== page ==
Uncertain Innovation – Guiding Public R&D Investment Decisions for the Low-Carbon Transformation
How to integrate uncertainty into public energy R&D investment decisions, and what comes out of it?
On 9th May 2017, Prof. Erin Baker (at UMass Amherst), Prof. Valentina Bosetti (at Bocconi University) and I published an article in Nature Energy entitled ‘Integrating uncertainty into public energy research and development decisions’.
In this paper, we analyzed a range of studies and expert reports on public energy Research and Development (R&D) investments considering uncertainty to uncover common threads and trends. Figuring out where to invest dollars or euros to best spur innovation is difficult. Because of this, we outline the elements of a decision making framework, pulling together the current state of knowledge on cost-effective R&D investments across a range of energy technologies. We also identify energy technologies that appear to be “win-win bets” across a range of expectations about costs, integrated assessment models, and decision methods.
We found that public R&D investments into new ways of storing electricity and capturing carbon to store underground should increase, as both technologies provide flexibility in the energy system. Utility scale electricity storage allows for the increased integration of often-intermittent renewable energy sources into electricity grids. Carbon capture and storage (CCS), provided it is delivered in a widely-applicable commercial form within a reasonable timeframe, allows a little ‘breathing space’ in addressing climate change, as it can reduce emissions from coal power, which remains a major contributor to CO2 emissions and an important source of power in countries with growing energy demands. When used in conjunction with biomass-fired power plants (using sources such as wood pellets or corn stover), it can produce ‘negative’ emissions, sequestering the CO2 the biomass drew from the atmosphere whilst the biomass was growing.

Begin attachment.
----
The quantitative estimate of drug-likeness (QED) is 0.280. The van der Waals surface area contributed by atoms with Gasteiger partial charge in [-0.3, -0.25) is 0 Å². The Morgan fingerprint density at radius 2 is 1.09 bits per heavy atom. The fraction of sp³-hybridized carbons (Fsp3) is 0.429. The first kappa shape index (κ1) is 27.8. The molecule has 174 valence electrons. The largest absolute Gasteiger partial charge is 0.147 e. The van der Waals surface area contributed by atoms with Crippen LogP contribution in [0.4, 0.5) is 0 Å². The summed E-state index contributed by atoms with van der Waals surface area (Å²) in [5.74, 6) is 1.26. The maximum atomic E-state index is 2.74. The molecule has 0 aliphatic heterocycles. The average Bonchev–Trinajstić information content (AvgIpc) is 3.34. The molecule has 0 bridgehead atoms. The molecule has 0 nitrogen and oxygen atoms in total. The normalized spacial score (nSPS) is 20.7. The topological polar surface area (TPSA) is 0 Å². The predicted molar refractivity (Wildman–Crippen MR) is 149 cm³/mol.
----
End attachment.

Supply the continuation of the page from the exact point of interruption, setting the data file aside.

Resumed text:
We also found that the proportion of R&D funding devoted to solar power as well as advanced batteries for use in low-emission vehicles should also increase if R&D budgets decrease (even though research shows that investments in low-carbon R&D should increase, decreasing R&D budgets are a real possibility given recent developments). Solar power has huge potential, and low-emission vehicle technologies – particularly better batteries for electric vehicles – will allow us to reduce emissions from transportation, which now makes up a quarter of the US greenhouse gas emissions.
These findings are relevant for the second ministerial meeting of the Mission Innovation initiative, which will be held in Beijing on 6-8th June 2017, partly to discuss the future focus of energy technology investment. Mission Innovation is a global initiative comprising of 22 countries and the European Union, which aims to “dramatically accelerate clean energy innovation”. As part of the Initiative, launched at the Paris climate change conference in 2015, participating countries committed to doubling their clean energy R&D investments over five years.
It is important to note that the studies analyzed consider the fact that public R&D investments help economies by reducing energy costs and by reducing emissions that are damaging the environment, but they do not account for additional benefits of R&D, including reducing the health costs from outdoor air pollution and in some cases creating new industries or making old ones more competitive. We hope that this work managed to pull together research that can help Europe to continue to address climate change meeting the pledges made by many of the current EU countries, including the UK, to double public energy R&D investment while increasing competitiveness through good bets on energy technologies.
By Laura Diaz Anadon, University Lecturer (Assistant Professor) in Public Policy at the Department of Politics and international studies at the University of Cambridge